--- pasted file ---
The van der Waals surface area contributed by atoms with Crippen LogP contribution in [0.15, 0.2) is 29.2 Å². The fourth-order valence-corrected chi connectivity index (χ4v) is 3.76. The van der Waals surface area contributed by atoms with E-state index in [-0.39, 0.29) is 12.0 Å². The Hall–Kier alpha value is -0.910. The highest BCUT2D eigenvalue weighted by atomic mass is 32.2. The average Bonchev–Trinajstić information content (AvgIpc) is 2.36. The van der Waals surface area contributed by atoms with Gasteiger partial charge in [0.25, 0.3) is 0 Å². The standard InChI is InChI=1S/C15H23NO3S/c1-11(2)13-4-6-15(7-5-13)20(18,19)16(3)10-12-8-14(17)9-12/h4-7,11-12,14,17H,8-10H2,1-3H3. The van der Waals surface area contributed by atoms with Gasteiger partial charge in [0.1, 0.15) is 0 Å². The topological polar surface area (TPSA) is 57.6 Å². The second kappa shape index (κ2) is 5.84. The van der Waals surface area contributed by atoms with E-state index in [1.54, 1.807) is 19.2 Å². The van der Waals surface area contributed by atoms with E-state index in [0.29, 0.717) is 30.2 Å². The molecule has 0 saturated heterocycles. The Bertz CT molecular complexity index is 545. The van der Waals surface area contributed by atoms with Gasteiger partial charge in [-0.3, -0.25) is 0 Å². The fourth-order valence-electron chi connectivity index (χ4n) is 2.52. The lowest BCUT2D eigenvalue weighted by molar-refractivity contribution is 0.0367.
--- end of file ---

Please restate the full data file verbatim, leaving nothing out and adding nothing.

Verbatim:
The van der Waals surface area contributed by atoms with Crippen LogP contribution in [0.15, 0.2) is 29.2 Å². The fourth-order valence-corrected chi connectivity index (χ4v) is 3.76. The van der Waals surface area contributed by atoms with E-state index in [-0.39, 0.29) is 12.0 Å². The Hall–Kier alpha value is -0.910. The highest BCUT2D eigenvalue weighted by atomic mass is 32.2. The average Bonchev–Trinajstić information content (AvgIpc) is 2.36. The van der Waals surface area contributed by atoms with Gasteiger partial charge in [0.25, 0.3) is 0 Å². The standard InChI is InChI=1S/C15H23NO3S/c1-11(2)13-4-6-15(7-5-13)20(18,19)16(3)10-12-8-14(17)9-12/h4-7,11-12,14,17H,8-10H2,1-3H3. The van der Waals surface area contributed by atoms with Gasteiger partial charge in [0.1, 0.15) is 0 Å². The topological polar surface area (TPSA) is 57.6 Å². The second kappa shape index (κ2) is 5.84. The van der Waals surface area contributed by atoms with E-state index in [1.54, 1.807) is 19.2 Å². The van der Waals surface area contributed by atoms with E-state index in [0.29, 0.717) is 30.2 Å². The molecule has 0 saturated heterocycles. The Bertz CT molecular complexity index is 545. The van der Waals surface area contributed by atoms with Gasteiger partial charge in [-0.3, -0.25) is 0 Å². The fourth-order valence-electron chi connectivity index (χ4n) is 2.52. The lowest BCUT2D eigenvalue weighted by molar-refractivity contribution is 0.0367.